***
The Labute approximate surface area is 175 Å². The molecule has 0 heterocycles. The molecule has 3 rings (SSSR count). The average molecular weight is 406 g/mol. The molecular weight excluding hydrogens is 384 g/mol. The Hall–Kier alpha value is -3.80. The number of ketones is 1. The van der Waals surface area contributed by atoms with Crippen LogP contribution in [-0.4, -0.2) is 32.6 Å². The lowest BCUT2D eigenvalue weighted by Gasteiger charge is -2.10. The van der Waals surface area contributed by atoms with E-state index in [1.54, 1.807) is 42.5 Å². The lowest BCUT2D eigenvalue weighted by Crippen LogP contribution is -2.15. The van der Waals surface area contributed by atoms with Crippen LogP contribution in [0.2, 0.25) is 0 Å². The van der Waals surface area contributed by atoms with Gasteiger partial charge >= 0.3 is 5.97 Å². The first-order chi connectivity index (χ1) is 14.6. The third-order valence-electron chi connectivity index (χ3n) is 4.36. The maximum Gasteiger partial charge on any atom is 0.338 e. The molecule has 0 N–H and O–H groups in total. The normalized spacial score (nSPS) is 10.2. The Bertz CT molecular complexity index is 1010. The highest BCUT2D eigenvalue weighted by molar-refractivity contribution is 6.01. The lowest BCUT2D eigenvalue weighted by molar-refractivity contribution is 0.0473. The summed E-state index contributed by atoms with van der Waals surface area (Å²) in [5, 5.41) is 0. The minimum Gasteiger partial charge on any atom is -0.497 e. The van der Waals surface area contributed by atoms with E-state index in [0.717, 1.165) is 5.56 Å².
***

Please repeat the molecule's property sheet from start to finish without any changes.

The Labute approximate surface area is 175 Å². The molecule has 0 heterocycles. The molecule has 3 rings (SSSR count). The average molecular weight is 406 g/mol. The molecular weight excluding hydrogens is 384 g/mol. The Hall–Kier alpha value is -3.80. The number of ketones is 1. The van der Waals surface area contributed by atoms with Crippen LogP contribution in [-0.4, -0.2) is 32.6 Å². The lowest BCUT2D eigenvalue weighted by Gasteiger charge is -2.10. The van der Waals surface area contributed by atoms with E-state index in [1.54, 1.807) is 42.5 Å². The lowest BCUT2D eigenvalue weighted by Crippen LogP contribution is -2.15. The van der Waals surface area contributed by atoms with Crippen LogP contribution in [0.2, 0.25) is 0 Å². The van der Waals surface area contributed by atoms with Gasteiger partial charge >= 0.3 is 5.97 Å². The first-order chi connectivity index (χ1) is 14.6. The third-order valence-electron chi connectivity index (χ3n) is 4.36. The maximum Gasteiger partial charge on any atom is 0.338 e. The molecule has 0 N–H and O–H groups in total. The normalized spacial score (nSPS) is 10.2. The Bertz CT molecular complexity index is 1010. The highest BCUT2D eigenvalue weighted by molar-refractivity contribution is 6.01. The lowest BCUT2D eigenvalue weighted by molar-refractivity contribution is 0.0473. The summed E-state index contributed by atoms with van der Waals surface area (Å²) in [5, 5.41) is 0. The minimum Gasteiger partial charge on any atom is -0.497 e. The van der Waals surface area contributed by atoms with E-state index in [0.717, 1.165) is 5.56 Å².